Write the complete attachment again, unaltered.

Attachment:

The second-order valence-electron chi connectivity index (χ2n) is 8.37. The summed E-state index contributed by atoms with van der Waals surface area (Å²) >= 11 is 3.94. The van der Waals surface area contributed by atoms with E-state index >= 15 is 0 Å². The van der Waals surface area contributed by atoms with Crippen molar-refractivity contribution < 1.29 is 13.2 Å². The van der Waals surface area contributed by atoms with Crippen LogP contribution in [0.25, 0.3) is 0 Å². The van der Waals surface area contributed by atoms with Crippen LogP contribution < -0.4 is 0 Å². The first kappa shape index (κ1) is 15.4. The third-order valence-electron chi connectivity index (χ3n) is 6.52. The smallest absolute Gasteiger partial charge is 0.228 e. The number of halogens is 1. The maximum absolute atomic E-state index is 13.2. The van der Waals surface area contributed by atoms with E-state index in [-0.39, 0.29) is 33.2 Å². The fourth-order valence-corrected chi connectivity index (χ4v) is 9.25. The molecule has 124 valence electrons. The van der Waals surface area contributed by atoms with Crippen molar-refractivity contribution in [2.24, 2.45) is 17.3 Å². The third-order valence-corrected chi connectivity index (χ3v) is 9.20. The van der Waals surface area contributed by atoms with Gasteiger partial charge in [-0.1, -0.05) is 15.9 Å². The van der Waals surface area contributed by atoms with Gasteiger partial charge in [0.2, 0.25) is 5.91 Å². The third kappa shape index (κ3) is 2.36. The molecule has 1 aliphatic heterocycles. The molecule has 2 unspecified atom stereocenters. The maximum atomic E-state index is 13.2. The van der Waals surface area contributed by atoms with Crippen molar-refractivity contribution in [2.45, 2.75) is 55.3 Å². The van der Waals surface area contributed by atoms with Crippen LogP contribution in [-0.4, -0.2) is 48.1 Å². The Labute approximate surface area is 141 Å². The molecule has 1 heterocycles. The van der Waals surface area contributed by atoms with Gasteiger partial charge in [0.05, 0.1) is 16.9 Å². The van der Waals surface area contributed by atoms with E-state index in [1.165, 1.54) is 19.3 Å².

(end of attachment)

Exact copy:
The second-order valence-electron chi connectivity index (χ2n) is 8.37. The summed E-state index contributed by atoms with van der Waals surface area (Å²) >= 11 is 3.94. The van der Waals surface area contributed by atoms with E-state index >= 15 is 0 Å². The van der Waals surface area contributed by atoms with Crippen molar-refractivity contribution < 1.29 is 13.2 Å². The van der Waals surface area contributed by atoms with Crippen LogP contribution in [0.25, 0.3) is 0 Å². The van der Waals surface area contributed by atoms with Crippen LogP contribution < -0.4 is 0 Å². The first kappa shape index (κ1) is 15.4. The third-order valence-electron chi connectivity index (χ3n) is 6.52. The smallest absolute Gasteiger partial charge is 0.228 e. The number of halogens is 1. The maximum absolute atomic E-state index is 13.2. The van der Waals surface area contributed by atoms with E-state index in [-0.39, 0.29) is 33.2 Å². The fourth-order valence-corrected chi connectivity index (χ4v) is 9.25. The molecule has 124 valence electrons. The van der Waals surface area contributed by atoms with Crippen molar-refractivity contribution in [2.24, 2.45) is 17.3 Å². The third-order valence-corrected chi connectivity index (χ3v) is 9.20. The van der Waals surface area contributed by atoms with Gasteiger partial charge in [-0.1, -0.05) is 15.9 Å². The van der Waals surface area contributed by atoms with Gasteiger partial charge in [0.2, 0.25) is 5.91 Å². The third kappa shape index (κ3) is 2.36. The molecule has 1 aliphatic heterocycles. The molecule has 2 unspecified atom stereocenters. The maximum atomic E-state index is 13.2. The van der Waals surface area contributed by atoms with Crippen molar-refractivity contribution in [2.45, 2.75) is 55.3 Å². The van der Waals surface area contributed by atoms with Crippen LogP contribution in [-0.4, -0.2) is 48.1 Å². The Labute approximate surface area is 141 Å². The molecule has 1 heterocycles. The van der Waals surface area contributed by atoms with Gasteiger partial charge in [0.05, 0.1) is 16.9 Å². The van der Waals surface area contributed by atoms with E-state index in [1.165, 1.54) is 19.3 Å².